This is an improvement
over most tower heatsinks, which typically do not provide any airflow for the
motherboard. It is still inferior to the traditional downward-blowing
heatsinks, most of which can provide cooling on at least two sides of the CPU.

Scythe Katana Specifications (from the
product web page
Model Name Katana CPU Cooler
Manufacturer Scythe Co. Ltd., Japan
Compatibility Intel
Celeron (socket 370) all speeds
Celeron (socket 478) all speeds
Pentium III (socket 370) all speeds
Pentium 4 (Socket 478) all speeds
LGA775 (Socket 775) all speedsAMD
Duron (socket 462) all speeds
Sempron (socket 462) all speeds
Athlon (socket 462) all speeds
Sempron (socket 754) all speeds
Athlon 64 (socket 754) all speeds
Athlon 64FX (socket 754) all speeds
Opteron (socket 939) all speeds
Opteron (socket 940) all speeds
Fan Dimensions 92 x 92 x 25 mm
Combined Dimensions 98 x 96 x 130 mm
Fan Speed 2000 RPM (±10%)
Fan Noise Level 25.0 dBA (no distance specified)
Airflow 35.12 CFM
Weight (with Fan) 300 g

Scythe really has gone for universal compatibility; even socket A and 370 are supported. Note that 300 grams is AMD’s maximum recommended mass for socket A. (The only current processor not listed is the Pentium M, which does not
have a standard mounting form factor for desktop use. Many Pentium M boards utilize
mountings similar to other sockets, so compatibility will depend on the motherboard
more than the heatsink.)

Like most tower heatsinks, the Katana uses copper heatpipes to
transfer the heat away from the CPU. The base is also copper, but the
fins are made of aluminum. The fins are
quite easily bent because they are so thin.

In comparison to the most ambitious tower-style heatsinks, the fins are considerably smaller. Most of the reduction in size comes
from the depth of the fins — the heatsink is only about an inch and a half
thick. Although the small surface area will hurt cooling efficiency, it’s well-suited for use with a low speed fan, as the airflow impedance should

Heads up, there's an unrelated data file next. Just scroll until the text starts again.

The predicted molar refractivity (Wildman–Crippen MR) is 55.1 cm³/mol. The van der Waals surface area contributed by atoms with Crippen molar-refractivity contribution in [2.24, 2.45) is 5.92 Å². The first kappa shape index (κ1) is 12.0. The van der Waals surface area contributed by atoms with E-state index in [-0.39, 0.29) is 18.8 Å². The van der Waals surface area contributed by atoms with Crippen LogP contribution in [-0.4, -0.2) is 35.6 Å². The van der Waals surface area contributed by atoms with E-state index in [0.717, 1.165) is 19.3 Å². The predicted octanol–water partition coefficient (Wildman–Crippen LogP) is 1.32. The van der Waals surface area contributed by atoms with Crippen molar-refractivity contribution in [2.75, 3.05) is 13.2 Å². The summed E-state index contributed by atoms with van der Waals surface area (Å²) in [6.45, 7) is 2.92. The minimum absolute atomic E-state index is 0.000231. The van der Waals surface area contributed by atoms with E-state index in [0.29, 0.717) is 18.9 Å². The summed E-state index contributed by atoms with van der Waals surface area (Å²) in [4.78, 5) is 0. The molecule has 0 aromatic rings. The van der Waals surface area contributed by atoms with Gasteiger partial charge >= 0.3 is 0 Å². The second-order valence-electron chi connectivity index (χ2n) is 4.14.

be quite low.

The fins have a slight "double wave" — no straight edges

For some reason, both faces of the heatsink are doubly contoured,
which further reduces the surface area. On the side with the fan, this should
help reduce backpressure and the associated turbulence noise, but it is unclear
what benefit this has on the opposite side. Perhaps it helps lengthen the edges
of the fins or perhaps the third "corner" at the center of the fin
draws heat away from the heatsink.

The Katana uses a "leaning tower" design to direct airflow slightly

The most unusual aspect of the Katana is its 20° tilt
from the vertical axis. As mentioned above, this is supposed to help cool
the components around the CPU socket, but it also has another benefit. Mounting
the fan on the upper side of the heatsink means that there is more clearance
above any tall components around the CPU socket, so tall capacitors and RAM
should not be an issue.

The included 92 mm fan is almost exactly the same dimensions as the heatsink

The 92 mm fan is attached to the heatsink with two wire clips. Initially, the tension was quite high, and it was difficult to remove the clips. However, the clips
stretched a bit with a few uses and by the time the test was conducted, they longer kept the fan under high tension. This meant
that the fan could potentially rattle against the fins, although we did not
encounter this problem with the low speed fans that we used during our testing.

The base is typical of a heatpipe-based design: A small polished copper
square to which the heatpipes are clamped.

The image above shows a metal socket 478 mounting adaptor
attached with four screws.


The Katana ships with a huge
amount of specialized hardware. Determining which bits of
hardware you need to use requires close attention to the instruction sheet,
which has separate instructions for each socket. Like every other Scythe product
we’ve seen, the Katana instruction sheet is full of small densely packed text, and
more than one mounting procedure is listed on the same page. It’s easy to accidentally
start reading the wrong section in the middle of an installation, causing unwarranted

Our test bed uses a socket 478 processor, so installation was tested
for this socket only. The mounting system is similar to some of Scythe’s other
heatsinks, notably the Shogun. The first step is to screw on a mounting plate.
Depending on the orientation that you need, this place will be either a single